Why Must You Read the Other Side’s Arguments?

by Bill Pratt

Recently I had some dialogue with a person on the blog, and it became obvious quickly that this person had almost exclusively read material written by one side of a debate. Not only was he not aware of arguments and evidence on the other side, but he was way overconfident in the conclusions he had drawn from his reading.

While I was attending seminary, the idea that we must read the other side in an argument was drummed into us constantly. One of my seminary professors even told us that he would read atheist writers as devotional material in order to constantly remind himself what atheists think.

It turns out that there is a good psychological reason to do this as well. Our minds have a strong tendency to jump to conclusions with little evidence. Psychologist Daniel Kahneman describes this tendency in his book Thinking, Fast and Slow Why Must You Read the Other Sides Arguments?. The first problem is that our minds tend to only offer up ideas that are fresh in our memory.

An essential design feature of the associative machine is that it represents only activated ideas. Information that is not retrieved (even unconsciously) from memory might as well not exist. System 1 excels at constructing the best possible story that incorporates ideas currently activated, but it does not (cannot) allow for information it does not have.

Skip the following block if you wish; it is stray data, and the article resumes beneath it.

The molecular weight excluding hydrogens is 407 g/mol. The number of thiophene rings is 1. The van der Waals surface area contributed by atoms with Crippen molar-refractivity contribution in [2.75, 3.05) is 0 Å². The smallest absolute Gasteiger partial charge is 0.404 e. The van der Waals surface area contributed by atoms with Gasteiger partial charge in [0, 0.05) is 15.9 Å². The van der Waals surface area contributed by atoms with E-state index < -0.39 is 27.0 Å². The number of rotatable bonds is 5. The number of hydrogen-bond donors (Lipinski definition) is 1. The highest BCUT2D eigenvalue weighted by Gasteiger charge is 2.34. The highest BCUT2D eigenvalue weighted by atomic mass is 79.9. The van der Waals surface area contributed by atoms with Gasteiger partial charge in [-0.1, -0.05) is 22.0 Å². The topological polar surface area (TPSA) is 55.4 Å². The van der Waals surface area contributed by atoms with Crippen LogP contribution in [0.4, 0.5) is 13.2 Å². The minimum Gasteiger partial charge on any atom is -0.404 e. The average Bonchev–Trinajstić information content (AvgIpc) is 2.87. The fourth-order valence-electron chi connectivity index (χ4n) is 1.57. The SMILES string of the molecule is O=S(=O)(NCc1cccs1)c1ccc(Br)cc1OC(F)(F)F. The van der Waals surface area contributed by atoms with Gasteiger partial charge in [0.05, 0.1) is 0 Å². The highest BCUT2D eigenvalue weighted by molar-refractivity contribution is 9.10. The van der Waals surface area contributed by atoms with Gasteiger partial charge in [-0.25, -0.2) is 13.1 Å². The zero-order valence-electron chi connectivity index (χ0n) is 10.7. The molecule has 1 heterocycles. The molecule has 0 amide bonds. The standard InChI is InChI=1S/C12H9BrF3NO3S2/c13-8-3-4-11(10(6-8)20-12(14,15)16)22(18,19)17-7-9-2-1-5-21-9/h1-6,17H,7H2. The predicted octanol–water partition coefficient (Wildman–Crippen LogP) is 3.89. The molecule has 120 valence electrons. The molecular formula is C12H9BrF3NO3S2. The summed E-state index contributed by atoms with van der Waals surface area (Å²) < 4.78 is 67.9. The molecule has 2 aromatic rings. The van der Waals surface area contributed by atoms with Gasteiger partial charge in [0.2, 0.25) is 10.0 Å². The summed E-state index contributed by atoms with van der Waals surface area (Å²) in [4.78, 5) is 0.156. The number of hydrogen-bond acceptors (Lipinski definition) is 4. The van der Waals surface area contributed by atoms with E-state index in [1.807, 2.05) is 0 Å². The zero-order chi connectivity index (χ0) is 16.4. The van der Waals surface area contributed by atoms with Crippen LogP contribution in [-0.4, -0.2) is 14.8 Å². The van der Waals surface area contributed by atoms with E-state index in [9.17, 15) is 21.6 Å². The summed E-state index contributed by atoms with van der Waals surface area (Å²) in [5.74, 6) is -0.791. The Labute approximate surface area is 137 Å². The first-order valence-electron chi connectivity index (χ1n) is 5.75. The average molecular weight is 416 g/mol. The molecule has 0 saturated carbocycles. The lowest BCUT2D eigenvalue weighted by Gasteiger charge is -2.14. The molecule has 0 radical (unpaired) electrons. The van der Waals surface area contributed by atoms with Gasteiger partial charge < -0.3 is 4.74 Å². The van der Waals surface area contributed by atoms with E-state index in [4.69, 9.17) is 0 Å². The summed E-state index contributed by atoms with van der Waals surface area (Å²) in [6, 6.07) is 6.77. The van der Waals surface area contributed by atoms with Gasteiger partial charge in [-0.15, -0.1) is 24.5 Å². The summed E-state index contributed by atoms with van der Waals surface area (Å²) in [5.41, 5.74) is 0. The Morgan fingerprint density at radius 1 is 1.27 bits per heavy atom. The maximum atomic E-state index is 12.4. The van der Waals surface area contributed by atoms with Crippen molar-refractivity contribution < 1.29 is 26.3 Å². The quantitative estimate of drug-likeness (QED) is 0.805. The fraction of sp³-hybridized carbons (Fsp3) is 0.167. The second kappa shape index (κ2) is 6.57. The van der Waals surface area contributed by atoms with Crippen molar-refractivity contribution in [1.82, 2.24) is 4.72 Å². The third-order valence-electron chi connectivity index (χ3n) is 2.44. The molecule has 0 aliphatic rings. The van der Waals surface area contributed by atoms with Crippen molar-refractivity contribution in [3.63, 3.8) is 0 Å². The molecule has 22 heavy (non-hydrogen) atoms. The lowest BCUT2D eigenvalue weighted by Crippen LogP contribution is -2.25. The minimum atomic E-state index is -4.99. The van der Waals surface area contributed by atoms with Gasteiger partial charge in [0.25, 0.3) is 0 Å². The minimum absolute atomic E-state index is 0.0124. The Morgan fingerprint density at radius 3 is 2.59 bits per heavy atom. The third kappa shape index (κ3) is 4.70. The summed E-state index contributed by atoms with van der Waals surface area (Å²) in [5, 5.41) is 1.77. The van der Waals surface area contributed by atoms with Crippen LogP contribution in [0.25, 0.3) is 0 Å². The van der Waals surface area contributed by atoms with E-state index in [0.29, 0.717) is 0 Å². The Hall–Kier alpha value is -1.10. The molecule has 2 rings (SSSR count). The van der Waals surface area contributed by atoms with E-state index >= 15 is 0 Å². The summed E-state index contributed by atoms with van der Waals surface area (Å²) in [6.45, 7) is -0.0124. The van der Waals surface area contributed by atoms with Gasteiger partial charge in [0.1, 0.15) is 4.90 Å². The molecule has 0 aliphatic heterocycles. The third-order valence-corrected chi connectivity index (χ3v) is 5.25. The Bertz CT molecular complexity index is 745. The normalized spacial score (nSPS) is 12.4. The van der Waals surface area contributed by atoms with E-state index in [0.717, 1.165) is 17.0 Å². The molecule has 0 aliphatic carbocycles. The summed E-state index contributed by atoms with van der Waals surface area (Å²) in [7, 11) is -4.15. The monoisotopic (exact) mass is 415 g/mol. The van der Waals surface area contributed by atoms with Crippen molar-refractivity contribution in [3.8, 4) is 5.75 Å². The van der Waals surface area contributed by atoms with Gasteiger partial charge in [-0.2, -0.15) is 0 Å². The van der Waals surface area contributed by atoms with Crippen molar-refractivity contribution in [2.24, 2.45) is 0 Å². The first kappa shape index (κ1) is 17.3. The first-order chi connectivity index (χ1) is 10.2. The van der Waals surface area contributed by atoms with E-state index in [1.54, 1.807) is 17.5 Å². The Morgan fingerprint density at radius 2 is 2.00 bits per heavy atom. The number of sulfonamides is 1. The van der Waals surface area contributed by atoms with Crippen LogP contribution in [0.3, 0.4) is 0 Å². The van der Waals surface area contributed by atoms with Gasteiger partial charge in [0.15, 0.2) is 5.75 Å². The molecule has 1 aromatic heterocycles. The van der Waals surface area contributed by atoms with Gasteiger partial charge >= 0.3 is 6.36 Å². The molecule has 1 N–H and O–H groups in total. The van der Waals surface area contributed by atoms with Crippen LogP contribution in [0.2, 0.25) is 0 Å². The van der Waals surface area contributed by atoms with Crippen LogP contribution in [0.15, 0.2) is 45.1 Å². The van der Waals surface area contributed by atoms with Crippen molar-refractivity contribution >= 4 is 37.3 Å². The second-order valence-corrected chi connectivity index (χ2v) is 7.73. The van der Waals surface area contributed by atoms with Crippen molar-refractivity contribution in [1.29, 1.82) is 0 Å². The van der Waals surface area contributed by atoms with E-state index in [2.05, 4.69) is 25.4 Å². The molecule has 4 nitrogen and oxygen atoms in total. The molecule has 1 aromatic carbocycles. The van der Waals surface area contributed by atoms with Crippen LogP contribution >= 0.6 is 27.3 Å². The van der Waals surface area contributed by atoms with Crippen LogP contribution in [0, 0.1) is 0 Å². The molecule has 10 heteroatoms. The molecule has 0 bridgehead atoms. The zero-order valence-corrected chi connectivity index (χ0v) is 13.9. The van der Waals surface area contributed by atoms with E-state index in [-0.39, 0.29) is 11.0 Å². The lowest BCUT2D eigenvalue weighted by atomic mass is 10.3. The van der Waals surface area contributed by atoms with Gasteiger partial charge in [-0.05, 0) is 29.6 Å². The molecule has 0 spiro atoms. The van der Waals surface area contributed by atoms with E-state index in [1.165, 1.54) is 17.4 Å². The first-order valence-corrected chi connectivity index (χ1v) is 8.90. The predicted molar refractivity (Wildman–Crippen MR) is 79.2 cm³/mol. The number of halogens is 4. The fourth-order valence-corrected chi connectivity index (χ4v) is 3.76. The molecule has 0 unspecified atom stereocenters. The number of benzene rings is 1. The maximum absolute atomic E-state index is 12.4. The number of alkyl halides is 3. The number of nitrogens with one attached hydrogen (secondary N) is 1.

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Recall from earlier blog posts that System 1 is the part of the human mind that is automatic and unconscious. It is constantly working behind the scenes to support System 2, which is the part of our mind that actually does intense thinking and analysis. Kahneman continues:

The measure of success for System 1 is the coherence of the story it manages to create. The amount and quality of the data on which the story is based are largely irrelevant. When information is scarce, which is a common occurrence, System 1 operates as a machine for jumping to conclusions.

Without reading the other side in a debate, System 1 will simply serve up coherent stories from the data it has from one side and jump to conclusions…

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Why Must You Read the Other Side’s Arguments? | Tough Questions Answered